This all began with the summer movie season being extended, slowly but sure. I’ll give some examples below, but it showed studios that it was possible to play popcorn entertainment throughout all 12 months. Even March has gotten in on the action, a time usually reserved as the end of the movie dumping season with January and February. Don’t look now, but February is next in line for this treatment too. It really is a new age at hand.
To me, Godzilla this year signified the end. A perfect July type event movie, it hit theaters in May. That was a real death knell in my eyes, along with The Amazing Spider-Man 2 also avoiding the true summer months. It’s been happening for years now, but it really came to the forefront for me now. It began with the surprising success of 300 back when that was a March release, continued for years slowly with other films testing the waters, and announced itself in a major way when The Avengers opened in the first week of May a few years ago. That was the terminal diagnosis, if you will. Godzilla was just the flatline.
I’m not saying that this is a bad thing. A fun movie or a good movie is just as top notch whenever it comes out, so the aforementioned Godzilla for example didn’t suffer one bit. Nor did The Avengers, and nor will most future releases. Aside from Oscar bait like I said before, almost every other type of movie (give or take overtly Christmas fare, but even then it’s not a hard and fast rule) can now open whenever it feels like and do comparable business. The model has just […]

Marvel’s GUARDIANS OF THE GALAXY trailer

From Marvel, the studio that brought you the global blockbuster franchises of Iron Man, Thor, Captain America and The Avengers, comes a new team—the Guardians of the Galaxy.
An action-packed, epic space adventure, Marvel’s “Guardians of the Galaxy” expands the Marvel Cinematic Universe into the cosmos, where brash adventurer Peter Quill finds himself the object of an unrelenting bounty hunt after stealing a mysterious orb coveted by Ronan, a powerful villain with ambitions that threaten the entire universe. To evade the ever-persistent Ronan, Quill is forced into an uneasy truce with a quartet of disparate misfits—Rocket, a gun-toting raccoon, Groot, a tree-like humanoid, the deadly and enigmatic Gamora and the revenge-driven Drax the Destroyer.
But when Quill discovers the true power of the orb and the menace it poses to the cosmos, he must do his best to rally his ragtag rivals for a last, desperate stand—with the galaxy’s fate in the balance.

Marvel’s “Guardians of the Galaxy,” which first appeared in comic books in Marvel Super-Heroes, Issue #18 (Jan. 1969), stars Chris Pratt, Zoe Saldana, Dave Bautista, featuring Vin Diesel as Groot, Bradley Cooper as Rocket, Lee Pace, Michael Rooker, Karen Gillan, Djimon Hounsou, with John C. Reilly, Glenn Close as Nova Prime Rael and Benicio Del Toro as The Collector.
James Gunn is the director of the film with Kevin Feige, p.g.a., producing. Louis D’Esposito, Victoria Alonso, Jeremy Latcham, Alan Fine and Stan Lee serve as executive producers. Marvel’s “Guardians of the Galaxy” is written by James Gunn and Nicole Perlman and releases in U.S. theaters on August 1, 2014.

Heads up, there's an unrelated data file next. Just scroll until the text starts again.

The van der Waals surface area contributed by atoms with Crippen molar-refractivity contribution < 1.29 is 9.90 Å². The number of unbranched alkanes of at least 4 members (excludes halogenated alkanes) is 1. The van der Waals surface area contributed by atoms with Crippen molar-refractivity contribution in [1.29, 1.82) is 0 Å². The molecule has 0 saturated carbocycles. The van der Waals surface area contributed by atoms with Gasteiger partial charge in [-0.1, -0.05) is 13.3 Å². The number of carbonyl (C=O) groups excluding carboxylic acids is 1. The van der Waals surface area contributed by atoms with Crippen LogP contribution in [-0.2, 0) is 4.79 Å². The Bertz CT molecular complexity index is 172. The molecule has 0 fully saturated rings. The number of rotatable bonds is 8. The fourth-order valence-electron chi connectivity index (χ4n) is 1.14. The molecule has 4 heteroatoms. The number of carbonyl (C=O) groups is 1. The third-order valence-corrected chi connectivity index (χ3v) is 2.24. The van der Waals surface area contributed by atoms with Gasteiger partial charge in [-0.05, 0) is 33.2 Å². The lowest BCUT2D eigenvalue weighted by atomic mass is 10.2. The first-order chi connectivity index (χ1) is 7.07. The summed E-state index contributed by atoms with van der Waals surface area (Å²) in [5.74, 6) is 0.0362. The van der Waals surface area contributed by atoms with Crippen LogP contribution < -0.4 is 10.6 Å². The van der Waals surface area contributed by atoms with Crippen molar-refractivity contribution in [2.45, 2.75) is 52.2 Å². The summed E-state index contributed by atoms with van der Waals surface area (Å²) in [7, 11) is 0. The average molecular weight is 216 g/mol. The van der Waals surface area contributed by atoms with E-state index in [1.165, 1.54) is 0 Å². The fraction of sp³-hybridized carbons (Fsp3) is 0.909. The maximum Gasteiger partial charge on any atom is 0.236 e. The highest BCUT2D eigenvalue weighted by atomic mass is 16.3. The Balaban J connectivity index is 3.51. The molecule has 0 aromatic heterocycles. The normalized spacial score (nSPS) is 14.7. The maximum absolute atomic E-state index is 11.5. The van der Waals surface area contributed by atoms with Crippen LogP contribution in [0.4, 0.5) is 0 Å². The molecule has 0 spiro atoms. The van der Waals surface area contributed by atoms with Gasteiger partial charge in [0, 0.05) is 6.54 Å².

Will a Superhero movie ever make the Best Picture lineup?

HOLLYWOOD NEWS®: With The Amazing Spider-Man 2 hitting theaters today, the superhero genre is on my mind. Like with horror films and more often than not science fiction (though Gravity put a nice little dent in that last time around), movies about superheroes or comic book adaptations are basically ignored by the Academy when it comes to the Best Picture race. We all know that Christopher Nolan’s The Dark Knight came the closest, and once upon a time Sam Raimi’s Spider-Man 2 had a few fans clamoring for consideration, but it just doesn’t seem to happen. With Nolan’s franchise done now and Marc Webb taking Peter Parker in a different direction, I started to wonder if a film of this sort will ever crack the lineup…
In short, no, I don’t think one ever will. There were a few opportunities in the past, but the three instances I’m going to discuss below were the realistic chances. Now, I’d bet against one making it, though I’d love to be wrong. The facts and history just don’t support me having any optimism about it, at least for the foreseeable future.
The Dark Knight definitely came the closest. It was one of the highest grossing movies ever, captured the zeitgeist at the time in a major way, and had the added sympathy of Heath Ledger’s untimely passing. They also happened to really like the film, giving it eight nominations and two wins (Best Supporting Actor for Ledger and Best Sound Editing). They did snub it in the major categories, opting not to nominate Nolan for either his direction or writing, alongside the obvious Best Picture snub. This may have led to the expanded Best Picture field, but it’ll likely go down as the closest a movie of this ilk ever got to cracking the lineup.
The other two examples are from two years ago. Both Joss Whedon’s The Avengers and Nolan’s The Dark Knight Rises had situations that could have translated into those nominations, but neither were able to go the distance, or even make too much of a dent in the race on the whole. That should tell you something about how little Academy members care about breaking this glass ceiling of sorts.
With The Dark Knight Rises, the Academy had a chance to make it up to Nolan and reward him for the conclusion of his franchise. Some had speculated that they would heap awards […]